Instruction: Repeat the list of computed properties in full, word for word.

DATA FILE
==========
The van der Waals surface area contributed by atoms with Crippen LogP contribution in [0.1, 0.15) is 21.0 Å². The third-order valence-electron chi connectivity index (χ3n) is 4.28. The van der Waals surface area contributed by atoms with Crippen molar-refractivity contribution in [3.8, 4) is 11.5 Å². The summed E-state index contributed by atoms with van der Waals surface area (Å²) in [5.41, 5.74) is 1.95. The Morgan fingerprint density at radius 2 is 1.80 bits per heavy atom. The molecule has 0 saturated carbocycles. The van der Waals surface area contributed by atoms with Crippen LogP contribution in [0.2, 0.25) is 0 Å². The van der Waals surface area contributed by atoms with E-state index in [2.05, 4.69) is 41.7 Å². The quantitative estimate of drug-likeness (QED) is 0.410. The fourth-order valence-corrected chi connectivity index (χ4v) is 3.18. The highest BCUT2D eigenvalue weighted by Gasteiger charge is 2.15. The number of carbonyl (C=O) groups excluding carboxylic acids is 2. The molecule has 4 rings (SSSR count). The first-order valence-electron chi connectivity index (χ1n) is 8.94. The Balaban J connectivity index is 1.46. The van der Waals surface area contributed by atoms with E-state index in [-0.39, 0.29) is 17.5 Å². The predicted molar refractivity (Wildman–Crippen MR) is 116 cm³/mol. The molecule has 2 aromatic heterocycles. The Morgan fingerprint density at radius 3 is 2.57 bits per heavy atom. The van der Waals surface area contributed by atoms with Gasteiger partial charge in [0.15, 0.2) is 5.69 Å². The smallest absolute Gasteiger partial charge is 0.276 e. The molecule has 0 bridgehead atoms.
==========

The van der Waals surface area contributed by atoms with Crippen LogP contribution in [0.1, 0.15) is 21.0 Å². The third-order valence-electron chi connectivity index (χ3n) is 4.28. The van der Waals surface area contributed by atoms with Crippen molar-refractivity contribution in [3.8, 4) is 11.5 Å². The summed E-state index contributed by atoms with van der Waals surface area (Å²) in [5.41, 5.74) is 1.95. The Morgan fingerprint density at radius 2 is 1.80 bits per heavy atom. The molecule has 0 saturated carbocycles. The van der Waals surface area contributed by atoms with Crippen LogP contribution in [0.2, 0.25) is 0 Å². The van der Waals surface area contributed by atoms with E-state index in [2.05, 4.69) is 41.7 Å². The quantitative estimate of drug-likeness (QED) is 0.410. The fourth-order valence-corrected chi connectivity index (χ4v) is 3.18. The highest BCUT2D eigenvalue weighted by Gasteiger charge is 2.15. The number of carbonyl (C=O) groups excluding carboxylic acids is 2. The molecule has 4 rings (SSSR count). The first-order valence-electron chi connectivity index (χ1n) is 8.94. The Balaban J connectivity index is 1.46. The van der Waals surface area contributed by atoms with E-state index in [-0.39, 0.29) is 17.5 Å². The predicted molar refractivity (Wildman–Crippen MR) is 116 cm³/mol. The molecule has 2 aromatic heterocycles. The Morgan fingerprint density at radius 3 is 2.57 bits per heavy atom. The van der Waals surface area contributed by atoms with Gasteiger partial charge in [0.15, 0.2) is 5.69 Å². The smallest absolute Gasteiger partial charge is 0.276 e. The molecule has 0 bridgehead atoms.